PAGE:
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Learning about CEO Ability and Stock Return Volatility

Author

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  • Pan, Yihui

    (University of UT)

  • Wang, Tracy Yue

    (University of MN, Twin Cities)

  • Weisbach, Michael S.

    (OH State University)

Abstract

When there is uncertainty about a CEO's quality, news about the firm causes rational investors to update their expectation of the firm's profitability for two reasons: Updates occur because of the direct effect of the news, and also because the news can cause an updated assessment of the CEO's quality, affecting expectations of his ability to generate future cash flows. As a CEO's quality becomes known more precisely over time, the latter effect becomes smaller, lowering the stock price reaction to news, and hence lowering the stock return volatility. Thus, in addition to uncertainty about fundamentals, uncertainty about CEO quality is also a source of stock return volatility, which decreases over a CEO's tenure as the market learns the CEO's quality more accurately. We formally model this idea, and evaluate its implications using a large sample of CEO turnovers in U.S. public firms. Our estimates indicate that there is statistically significant and economically important market learning about CEO ability, even for CEOs whose appointments appear to be unrelated to their predecessors' performance. Also consistent with the learning model is the fact that the learning curve appears to be convex in time, and learning is faster when there is higher ex ante uncertainty about the CEO's ability and more transparency about the firm's prospects. Overall, uncertainty about management quality appears to be an important source of stock return volatility.

Suggested Citation

  • Pan, Yihui & Wang, Tracy Yue & Weisbach, Michael S., 2013. "Learning about CEO Ability and Stock Return Volatility," Working Paper Series 2013-05, Ohio State University, Charles A. Dice Center for Research in Financial Economics.
  • Handle: RePEc:ecl:ohidic:2013-05
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    References listed on IDEAS

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    Cited by:

    1. repec:eee:corfin:v:44:y:2017:i:c:p:425-439 is not listed on IDEAS
    2. Yihui Pan & Tracy Yue Wang & Michael S. Weisbach, 2016. "CEO Investment Cycles," Review of Financial Studies, Society for Financial Studies, vol. 29(11), pages 2955-2999.
    3. Weng, Pei-Shih & Chen, Wan-Yi, 2017. "Doing good or choosing well? Corporate reputation, CEO reputation, and corporate financial performance," The North American Journal of Economics and Finance, Elsevier, vol. 39(C), pages 223-240.
    4. repec:eee:jaecon:v:64:y:2017:i:2:p:183-214 is not listed on IDEAS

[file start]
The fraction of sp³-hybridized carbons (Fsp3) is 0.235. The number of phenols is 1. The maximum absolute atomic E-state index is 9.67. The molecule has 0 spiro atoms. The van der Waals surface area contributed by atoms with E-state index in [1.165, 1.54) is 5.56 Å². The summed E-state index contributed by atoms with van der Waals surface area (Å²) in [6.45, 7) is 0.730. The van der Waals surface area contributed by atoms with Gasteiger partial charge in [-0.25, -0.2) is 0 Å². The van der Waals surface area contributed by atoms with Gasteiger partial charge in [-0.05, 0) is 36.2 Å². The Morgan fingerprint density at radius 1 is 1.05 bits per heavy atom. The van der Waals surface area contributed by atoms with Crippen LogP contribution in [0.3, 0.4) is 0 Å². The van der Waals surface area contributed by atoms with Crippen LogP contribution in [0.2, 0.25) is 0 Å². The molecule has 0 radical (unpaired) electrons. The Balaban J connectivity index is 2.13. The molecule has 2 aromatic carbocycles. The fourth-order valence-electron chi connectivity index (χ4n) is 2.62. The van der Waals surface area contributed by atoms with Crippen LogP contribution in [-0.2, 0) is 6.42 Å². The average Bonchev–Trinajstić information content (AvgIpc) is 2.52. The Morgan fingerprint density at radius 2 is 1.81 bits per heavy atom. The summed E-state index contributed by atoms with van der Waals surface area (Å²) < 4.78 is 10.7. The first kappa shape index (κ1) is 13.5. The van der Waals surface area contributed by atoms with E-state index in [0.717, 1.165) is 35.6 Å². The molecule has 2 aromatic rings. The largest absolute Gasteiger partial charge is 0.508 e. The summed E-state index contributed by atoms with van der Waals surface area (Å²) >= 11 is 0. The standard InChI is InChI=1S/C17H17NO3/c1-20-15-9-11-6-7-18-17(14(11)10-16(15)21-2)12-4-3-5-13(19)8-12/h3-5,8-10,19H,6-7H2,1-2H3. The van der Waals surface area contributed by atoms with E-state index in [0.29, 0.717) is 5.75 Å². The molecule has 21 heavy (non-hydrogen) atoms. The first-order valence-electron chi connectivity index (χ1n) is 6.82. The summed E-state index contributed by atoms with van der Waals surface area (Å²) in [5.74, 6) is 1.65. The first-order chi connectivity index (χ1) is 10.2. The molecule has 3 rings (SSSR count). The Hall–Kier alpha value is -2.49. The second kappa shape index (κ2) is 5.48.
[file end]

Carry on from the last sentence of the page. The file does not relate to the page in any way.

5. Dang, Tri Vi & He, Qing, 2016. "Bureaucrats as successor CEOs," BOFIT Discussion Papers 13/2016, Bank of Finland, Institute for Economies in Transition.
    6. Limbach, Peter & Schmid, Markus & Scholz, Meik, 2015. "Do CEOs Matter? Corporate Performance and the CEO Life Cycle," Working Papers on Finance 1511, University of St. Gallen, School of Finance, revised Apr 2016.
    7. Cziraki, Peter & Xu, Moqi, 2014. "CEO job security and risk-taking," LSE Research Online Documents on Economics 55909, London School of Economics and Political Science, LSE Library.
    8. Pinheiro, Roberto & Yung, Chris, 2015. "CEOs in family firms: Does junior know what he's doing?," Journal of Corporate Finance, Elsevier, vol. 33(C), pages 345-361.
    9. Alexander M. Chinco & Mao Ye, 2017. "Investment-Horizon Spillovers," NBER Working Papers 23650, National Bureau of Economic Research, Inc.
    10. Duca, Eric, 2016. "Do investors learn from the past? Evidence from follow-on equity issues," Journal of Corporate Finance, Elsevier, vol. 39(C), pages 36-52.
    11. Kelly Shue & Richard Townsend, 2017. "How do Quasi-Random Option Grants Affect CEO Risk-Taking?," NBER Working Papers 23091, National Bureau of Economic Research, Inc.
    12. Pedro Ortin Ángel & Ana Millan Tapia & Stefan Sundgren, 2016. "Are the Most Capable Auditors in the Big 4 Firms? Model," Working Papers 1601, Departament Empresa, Universitat Autònoma de Barcelona, revised Jan 2016.

    More about this item

    JEL classification:

    • G32 - Financial Economics - - Corporate Finance and Governance - - - Financing Policy; Financial Risk and Risk Management; Capital and Ownership Structure; Value of Firms; Goodwill
    • G34 - Financial Economics - - Corporate Finance and Governance - - - Mergers; Acquisitions; Restructuring; Corporate Governance
    • M12 - Business Administration and Business Economics; Marketing; Accounting; Personnel Economics - - Business Administration - - - Personnel Management; Executives; Executive Compensation
    • M51 - Business Administration and Business Economics; Marketing; Accounting; Personnel Economics - - Personnel Economics - - - Firm Employment Decisions; Promotions

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